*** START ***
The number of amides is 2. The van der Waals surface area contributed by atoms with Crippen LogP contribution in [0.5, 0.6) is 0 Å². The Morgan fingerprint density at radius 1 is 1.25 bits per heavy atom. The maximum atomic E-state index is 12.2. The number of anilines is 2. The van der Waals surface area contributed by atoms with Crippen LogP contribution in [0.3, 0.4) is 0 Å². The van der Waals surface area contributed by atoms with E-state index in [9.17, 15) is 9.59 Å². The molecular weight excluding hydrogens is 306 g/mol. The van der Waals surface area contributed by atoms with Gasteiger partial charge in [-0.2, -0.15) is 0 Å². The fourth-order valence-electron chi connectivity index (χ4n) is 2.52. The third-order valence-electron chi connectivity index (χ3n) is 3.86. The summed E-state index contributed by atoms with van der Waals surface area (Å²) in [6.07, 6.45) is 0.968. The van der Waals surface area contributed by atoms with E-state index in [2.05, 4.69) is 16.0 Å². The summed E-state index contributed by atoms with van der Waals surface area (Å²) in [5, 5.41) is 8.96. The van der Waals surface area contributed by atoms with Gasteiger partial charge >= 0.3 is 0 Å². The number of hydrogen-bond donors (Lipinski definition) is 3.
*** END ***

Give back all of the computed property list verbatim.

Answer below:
The number of amides is 2. The van der Waals surface area contributed by atoms with Crippen LogP contribution in [0.5, 0.6) is 0 Å². The Morgan fingerprint density at radius 1 is 1.25 bits per heavy atom. The maximum atomic E-state index is 12.2. The number of anilines is 2. The van der Waals surface area contributed by atoms with Crippen LogP contribution in [0.3, 0.4) is 0 Å². The van der Waals surface area contributed by atoms with E-state index in [9.17, 15) is 9.59 Å². The molecular weight excluding hydrogens is 306 g/mol. The van der Waals surface area contributed by atoms with Gasteiger partial charge in [-0.2, -0.15) is 0 Å². The fourth-order valence-electron chi connectivity index (χ4n) is 2.52. The third-order valence-electron chi connectivity index (χ3n) is 3.86. The summed E-state index contributed by atoms with van der Waals surface area (Å²) in [6.07, 6.45) is 0.968. The van der Waals surface area contributed by atoms with E-state index in [2.05, 4.69) is 16.0 Å². The summed E-state index contributed by atoms with van der Waals surface area (Å²) in [5, 5.41) is 8.96. The van der Waals surface area contributed by atoms with Gasteiger partial charge >= 0.3 is 0 Å². The number of hydrogen-bond donors (Lipinski definition) is 3.